We thank you for your business and look forward to a successful 2016.

Please do not hesitate to contact us with any enquiries at our offices in High Wycombe where our team will be happy to help.

Yours Sincerely

Simon Barrett
Managing Director


The Cpod® backrest system has crept into the market, but is finally being recognised as an exciting new way to assist individuals with sensitive back complaints, and specifically with lower back injuries, pains or sciatica. The more that it is exposed to the market the greater the number of enquiries (and orders) that we receive. So what is it about the Cpod® backrest system that makes it so different and original?

Firstly, it’s an interesting combination of shapes – a little alien to some sensitivities, a magnet to others – the mesh backrest with supporting straps is transparent in both form and function; it is immediately evident that the straps are there for a purpose. But it’s when a chair with this backrest is seen from the rear, or even more so from a profile view, that the backrest imposes itself visually.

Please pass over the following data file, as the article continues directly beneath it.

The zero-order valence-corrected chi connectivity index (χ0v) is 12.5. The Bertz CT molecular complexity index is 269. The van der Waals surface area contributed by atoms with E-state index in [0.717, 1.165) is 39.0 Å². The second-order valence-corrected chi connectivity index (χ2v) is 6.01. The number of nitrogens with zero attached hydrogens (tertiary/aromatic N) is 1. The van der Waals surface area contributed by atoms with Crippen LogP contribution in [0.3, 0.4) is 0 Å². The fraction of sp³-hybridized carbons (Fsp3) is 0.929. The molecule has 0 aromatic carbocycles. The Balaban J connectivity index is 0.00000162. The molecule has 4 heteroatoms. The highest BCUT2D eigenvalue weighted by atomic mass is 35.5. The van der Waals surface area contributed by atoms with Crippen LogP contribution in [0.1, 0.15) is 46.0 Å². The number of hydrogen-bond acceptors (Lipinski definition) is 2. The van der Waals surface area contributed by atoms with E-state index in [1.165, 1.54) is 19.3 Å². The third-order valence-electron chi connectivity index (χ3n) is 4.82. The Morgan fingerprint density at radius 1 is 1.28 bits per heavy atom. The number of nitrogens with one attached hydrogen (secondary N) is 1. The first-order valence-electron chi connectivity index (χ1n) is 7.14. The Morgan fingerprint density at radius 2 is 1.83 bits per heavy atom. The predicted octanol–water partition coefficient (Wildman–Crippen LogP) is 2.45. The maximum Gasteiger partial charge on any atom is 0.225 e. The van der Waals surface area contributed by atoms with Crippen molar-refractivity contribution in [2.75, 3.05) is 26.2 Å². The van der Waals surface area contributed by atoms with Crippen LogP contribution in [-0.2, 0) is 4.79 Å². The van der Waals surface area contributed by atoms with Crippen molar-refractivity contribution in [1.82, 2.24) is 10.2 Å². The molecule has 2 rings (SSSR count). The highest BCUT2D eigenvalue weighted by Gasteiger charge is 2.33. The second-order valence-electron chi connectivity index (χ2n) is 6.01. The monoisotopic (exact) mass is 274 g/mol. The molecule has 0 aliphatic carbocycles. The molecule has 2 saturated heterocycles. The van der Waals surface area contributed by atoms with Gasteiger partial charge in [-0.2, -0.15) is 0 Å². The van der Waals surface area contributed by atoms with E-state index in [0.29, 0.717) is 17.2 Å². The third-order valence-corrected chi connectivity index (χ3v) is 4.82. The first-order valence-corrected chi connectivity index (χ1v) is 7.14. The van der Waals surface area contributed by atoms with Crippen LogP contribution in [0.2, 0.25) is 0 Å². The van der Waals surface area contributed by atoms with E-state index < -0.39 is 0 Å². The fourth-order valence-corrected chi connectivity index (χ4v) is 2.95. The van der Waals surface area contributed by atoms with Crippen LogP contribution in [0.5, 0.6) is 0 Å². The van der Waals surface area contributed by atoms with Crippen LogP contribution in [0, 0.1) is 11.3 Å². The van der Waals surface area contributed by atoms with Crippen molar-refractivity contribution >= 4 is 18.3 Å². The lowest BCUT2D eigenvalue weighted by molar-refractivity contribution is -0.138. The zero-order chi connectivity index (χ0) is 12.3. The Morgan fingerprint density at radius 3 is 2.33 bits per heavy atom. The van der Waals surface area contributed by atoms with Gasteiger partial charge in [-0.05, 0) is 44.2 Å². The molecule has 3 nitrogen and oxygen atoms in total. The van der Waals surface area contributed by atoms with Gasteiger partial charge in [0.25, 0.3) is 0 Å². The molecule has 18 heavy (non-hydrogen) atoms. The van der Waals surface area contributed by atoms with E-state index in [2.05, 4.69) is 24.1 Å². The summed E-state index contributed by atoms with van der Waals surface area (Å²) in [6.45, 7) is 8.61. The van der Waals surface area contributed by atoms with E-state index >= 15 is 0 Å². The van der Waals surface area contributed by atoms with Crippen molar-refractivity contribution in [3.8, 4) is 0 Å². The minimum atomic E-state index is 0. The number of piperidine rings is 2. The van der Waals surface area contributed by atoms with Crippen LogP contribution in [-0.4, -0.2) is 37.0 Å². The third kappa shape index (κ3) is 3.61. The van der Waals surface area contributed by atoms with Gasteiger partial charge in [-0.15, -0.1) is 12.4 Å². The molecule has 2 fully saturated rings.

The Cpod® backrest consists of a stretched woven mesh that has proven to be suitable in 24/7 situations and for persons weighing in excess of 150kg, but by its inherent nature it also offers a degree of stretch that embraces the body mass as you sit back into the chair.

Stretched across the carbon fibre frame are 5 lateral support straps positioned adjacent to the likely position of the sacral, lower lumbar, upper lumbar, lower thoracic and upper thoracic areas of the spinal vertebrae. The straps bolster the back support at each of the locations and help to ensure a good posture whilst simultaneously stretching to match your body shape.

Whilst you relax and luxuriate in the nature and quality of support that the backrest is affording you there is always time to reflect on the other features of this award-winning design: